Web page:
Why Do Fish Swim in Schools or Shoals?
Some fish swim alone; others stay in groups known as “schools” or “shoals”. A school of fish swims in formation, moving and turning with great precision. Schooling allows fishes to swim longer, and travel through colder temperatures.
The old saying that there is safety in numbers can be observed here. Not only are many eyes better than one in watching for enemies, but when threatened, a school of fish scatters in all directions.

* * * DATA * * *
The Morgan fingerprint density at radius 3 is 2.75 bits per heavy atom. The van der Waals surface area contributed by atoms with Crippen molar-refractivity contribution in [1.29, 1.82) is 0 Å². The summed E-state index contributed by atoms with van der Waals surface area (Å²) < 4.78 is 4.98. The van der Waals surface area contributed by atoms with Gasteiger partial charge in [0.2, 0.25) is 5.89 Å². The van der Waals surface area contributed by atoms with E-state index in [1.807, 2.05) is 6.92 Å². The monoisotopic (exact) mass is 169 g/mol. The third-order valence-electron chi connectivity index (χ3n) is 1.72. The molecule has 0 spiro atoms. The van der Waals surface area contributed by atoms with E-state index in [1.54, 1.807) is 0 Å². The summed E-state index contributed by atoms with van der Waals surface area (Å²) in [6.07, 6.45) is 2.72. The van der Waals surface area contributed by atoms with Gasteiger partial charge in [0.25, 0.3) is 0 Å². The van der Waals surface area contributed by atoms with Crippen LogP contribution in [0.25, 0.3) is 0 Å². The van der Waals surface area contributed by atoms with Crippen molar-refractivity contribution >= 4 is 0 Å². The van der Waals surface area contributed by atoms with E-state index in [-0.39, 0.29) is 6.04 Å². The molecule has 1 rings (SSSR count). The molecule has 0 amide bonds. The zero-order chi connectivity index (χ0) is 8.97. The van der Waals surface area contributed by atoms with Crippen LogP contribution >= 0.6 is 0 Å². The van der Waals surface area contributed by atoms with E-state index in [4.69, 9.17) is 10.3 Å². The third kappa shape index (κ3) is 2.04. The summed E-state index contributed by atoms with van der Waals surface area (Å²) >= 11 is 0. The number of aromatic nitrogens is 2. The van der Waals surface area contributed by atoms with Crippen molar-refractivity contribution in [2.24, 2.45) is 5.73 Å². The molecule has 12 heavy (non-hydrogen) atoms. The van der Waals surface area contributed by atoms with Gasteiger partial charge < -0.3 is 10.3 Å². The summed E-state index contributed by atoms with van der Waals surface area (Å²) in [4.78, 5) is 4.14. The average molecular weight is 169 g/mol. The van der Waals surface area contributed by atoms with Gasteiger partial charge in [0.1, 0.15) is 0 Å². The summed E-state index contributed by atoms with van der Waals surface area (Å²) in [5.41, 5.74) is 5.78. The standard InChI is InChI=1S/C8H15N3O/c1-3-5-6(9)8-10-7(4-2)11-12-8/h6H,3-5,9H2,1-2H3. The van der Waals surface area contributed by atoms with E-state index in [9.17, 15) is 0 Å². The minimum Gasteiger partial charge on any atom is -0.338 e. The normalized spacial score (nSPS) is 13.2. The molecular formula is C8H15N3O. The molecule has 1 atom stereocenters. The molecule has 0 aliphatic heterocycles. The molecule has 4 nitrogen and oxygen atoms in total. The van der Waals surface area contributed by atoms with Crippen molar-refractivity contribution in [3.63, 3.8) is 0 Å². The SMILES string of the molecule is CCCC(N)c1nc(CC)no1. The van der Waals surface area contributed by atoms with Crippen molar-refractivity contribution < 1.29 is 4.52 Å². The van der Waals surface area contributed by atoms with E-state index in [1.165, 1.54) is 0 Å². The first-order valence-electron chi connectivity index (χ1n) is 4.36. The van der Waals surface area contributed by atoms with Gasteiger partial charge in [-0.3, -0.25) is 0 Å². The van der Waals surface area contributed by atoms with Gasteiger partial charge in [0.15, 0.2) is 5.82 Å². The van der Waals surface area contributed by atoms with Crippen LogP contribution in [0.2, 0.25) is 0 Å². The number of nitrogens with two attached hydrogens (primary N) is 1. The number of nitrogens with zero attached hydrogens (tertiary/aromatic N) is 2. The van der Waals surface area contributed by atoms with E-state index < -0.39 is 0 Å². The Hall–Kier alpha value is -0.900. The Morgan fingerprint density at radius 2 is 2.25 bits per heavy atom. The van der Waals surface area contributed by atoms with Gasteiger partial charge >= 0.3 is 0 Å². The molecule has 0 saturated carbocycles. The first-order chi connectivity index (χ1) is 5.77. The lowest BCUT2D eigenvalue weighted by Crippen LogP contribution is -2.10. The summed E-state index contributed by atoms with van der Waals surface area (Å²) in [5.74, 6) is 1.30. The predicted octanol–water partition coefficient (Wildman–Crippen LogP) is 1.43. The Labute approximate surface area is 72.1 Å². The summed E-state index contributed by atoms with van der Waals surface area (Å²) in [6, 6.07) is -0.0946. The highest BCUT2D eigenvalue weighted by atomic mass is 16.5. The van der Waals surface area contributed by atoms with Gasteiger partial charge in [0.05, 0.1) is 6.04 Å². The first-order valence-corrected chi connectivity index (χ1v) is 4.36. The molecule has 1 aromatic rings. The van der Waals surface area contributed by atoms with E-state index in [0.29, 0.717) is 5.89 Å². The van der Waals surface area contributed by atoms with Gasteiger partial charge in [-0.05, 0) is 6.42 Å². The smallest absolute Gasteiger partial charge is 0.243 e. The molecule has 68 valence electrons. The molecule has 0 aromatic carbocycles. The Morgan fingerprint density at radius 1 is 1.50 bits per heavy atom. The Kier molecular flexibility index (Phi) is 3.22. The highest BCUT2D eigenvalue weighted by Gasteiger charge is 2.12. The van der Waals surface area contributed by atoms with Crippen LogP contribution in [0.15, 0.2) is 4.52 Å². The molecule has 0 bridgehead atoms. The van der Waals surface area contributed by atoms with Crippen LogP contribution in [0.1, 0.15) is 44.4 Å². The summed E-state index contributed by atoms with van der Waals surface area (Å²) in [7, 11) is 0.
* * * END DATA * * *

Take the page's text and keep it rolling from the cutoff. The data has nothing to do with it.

Since the predator must choose which fish to pursue, usually only one fish is likely to be caught–a small price to pay for the survival of the group, schooling also insures reproduction and eases the task of food gathering.
Small fish in a dense school, moving in unison, may discourage a predator by appearing as a single, much larger creature.
Another benefit of schooling is that it brings the sexes together and increases the odds of successful reproduction. Many fish species form schools only when it is time to mate.
Schooling also increases the efficiency of swimming for fish. Drafting in the wake of their schoolmates allows fish to conserve energy, swim longer and even consume less oxygen than they would if swimming alone.